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ARS Home » Plains Area » Las Cruces, New Mexico » Range Management Research » Research » Publications at this Location » Publication #215586

Title: One-seed juniper use by goats: Influence of stocking density and mixed grazing in summer and spring

item UTSUMI, S.
item CIBILS, A.
item Estell, Richard - Rick
item WALKER, J.

Submitted to: Society for Range Management Meeting Abstracts
Publication Type: Abstract Only
Publication Acceptance Date: 9/19/2007
Publication Date: 1/26/2008
Citation: Utsumi, S.A., Cibils, A.F., Estell, R.E., Walker, J. 2008. One-seed juniper use by goats: Influence of stocking density and mixed grazing in summer and spring [abstract]. Society for Range Management, Building Bridges: Grasslands to Rangelands, January 26-31, 2008, Louisville, Kentucky. p. 1952, 2008 CDROM.

Interpretive Summary:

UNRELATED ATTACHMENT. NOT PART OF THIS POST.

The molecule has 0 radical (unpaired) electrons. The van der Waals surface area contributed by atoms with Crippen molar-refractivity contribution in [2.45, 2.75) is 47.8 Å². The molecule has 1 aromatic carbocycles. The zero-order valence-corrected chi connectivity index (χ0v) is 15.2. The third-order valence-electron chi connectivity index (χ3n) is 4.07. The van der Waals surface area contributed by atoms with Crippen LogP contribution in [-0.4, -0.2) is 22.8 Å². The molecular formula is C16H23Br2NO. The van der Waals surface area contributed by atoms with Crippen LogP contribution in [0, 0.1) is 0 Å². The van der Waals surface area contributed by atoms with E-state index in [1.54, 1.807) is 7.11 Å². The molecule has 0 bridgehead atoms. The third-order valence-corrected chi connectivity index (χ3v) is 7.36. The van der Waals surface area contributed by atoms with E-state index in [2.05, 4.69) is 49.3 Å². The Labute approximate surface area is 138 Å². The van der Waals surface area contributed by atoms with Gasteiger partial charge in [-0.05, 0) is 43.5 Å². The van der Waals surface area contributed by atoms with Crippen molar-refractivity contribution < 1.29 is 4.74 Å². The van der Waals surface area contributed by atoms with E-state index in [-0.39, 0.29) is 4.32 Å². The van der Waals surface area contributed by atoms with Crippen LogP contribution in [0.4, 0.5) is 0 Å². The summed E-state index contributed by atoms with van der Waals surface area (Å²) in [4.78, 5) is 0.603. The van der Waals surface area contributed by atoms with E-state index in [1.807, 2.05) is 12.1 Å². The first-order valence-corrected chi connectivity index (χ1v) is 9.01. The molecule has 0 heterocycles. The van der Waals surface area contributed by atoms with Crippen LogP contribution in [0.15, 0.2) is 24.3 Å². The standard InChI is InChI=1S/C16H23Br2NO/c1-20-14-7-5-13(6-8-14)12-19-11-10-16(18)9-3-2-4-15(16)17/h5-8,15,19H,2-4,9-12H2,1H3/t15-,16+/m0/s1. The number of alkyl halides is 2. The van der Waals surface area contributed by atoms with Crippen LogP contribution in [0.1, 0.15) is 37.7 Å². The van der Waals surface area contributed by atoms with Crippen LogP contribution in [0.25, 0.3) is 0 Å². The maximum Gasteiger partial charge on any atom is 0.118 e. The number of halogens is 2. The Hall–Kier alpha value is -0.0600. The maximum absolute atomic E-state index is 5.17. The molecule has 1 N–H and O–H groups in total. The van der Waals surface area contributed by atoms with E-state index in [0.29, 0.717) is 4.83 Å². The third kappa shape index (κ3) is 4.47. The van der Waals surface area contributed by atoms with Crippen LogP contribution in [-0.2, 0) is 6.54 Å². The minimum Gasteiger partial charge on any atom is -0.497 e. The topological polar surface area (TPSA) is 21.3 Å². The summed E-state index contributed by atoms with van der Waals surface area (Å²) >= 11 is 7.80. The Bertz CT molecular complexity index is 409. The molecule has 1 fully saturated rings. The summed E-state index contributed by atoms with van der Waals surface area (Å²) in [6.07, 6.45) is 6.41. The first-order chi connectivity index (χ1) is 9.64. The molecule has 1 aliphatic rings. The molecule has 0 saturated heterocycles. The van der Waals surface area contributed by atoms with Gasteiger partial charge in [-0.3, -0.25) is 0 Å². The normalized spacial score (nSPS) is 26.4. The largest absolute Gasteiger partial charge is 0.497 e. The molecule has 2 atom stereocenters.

Technical Abstract: Targeted grazing with goats could be used to suppress one-seed juniper (Juniperus monosperma) sapling invasion if suitable grazing techniques are identified and applied. We examined the effects of stocking density and mixed grazing with sheep on utilization of herbaceous vegetation and juniper saplings (< 2m) by Boer-Spanish goats in summer and spring. The study was a 2x2 factorial with two herbivores and two stocking densities. Ten goats (Goats alone) or five nannies mixed with four Rambouillet ewes (Mixed grazing) were placed in 10x10 m plots for one day (High Density) or 20x30 m plots for six days (Low Density). Stocking rate for both treatments was 1.1 AU/ha/yr. There were two complete blocks in each season. Time spent feeding on juniper (TFJ; %) and utilization of herbaceous vegetation (UHV; %) were determined. There were no differences in TFJ (P=0.99) nor UHV (P=0.27) between seasons. TFJ varied by herbivore and density treatment (herbivore x density: P = 0.16). Goats spent more time feeding on juniper in high vs. low stocking density treatments (P=0.01), although differences in TFJ among stocking density treatments were larger in mixed grazing plots (34.4 vs. 17.7% ± 3.5) than in plots where goats grazed alone (28.2 vs. 22.2% ± 3.6). UHV was higher in low vs. high stocking density plots (67.0 vs. 59.6% ± 2.3; P=0.05) and in plots with mixed grazing vs. goats grazing alone (69.8 vs. 56.9% ± 2.4; P<0.01). High density grazing and mixed grazing with goats and sheep can increase the use of juniper by goats. Low density grazing appears to encourage selective grazing which results in more intensive use of herbaceous understory. Overall, stocking density and mixed grazing are two promising techniques to manipulate juniper and herbaceous plant utilization in targeted grazing programs with goats.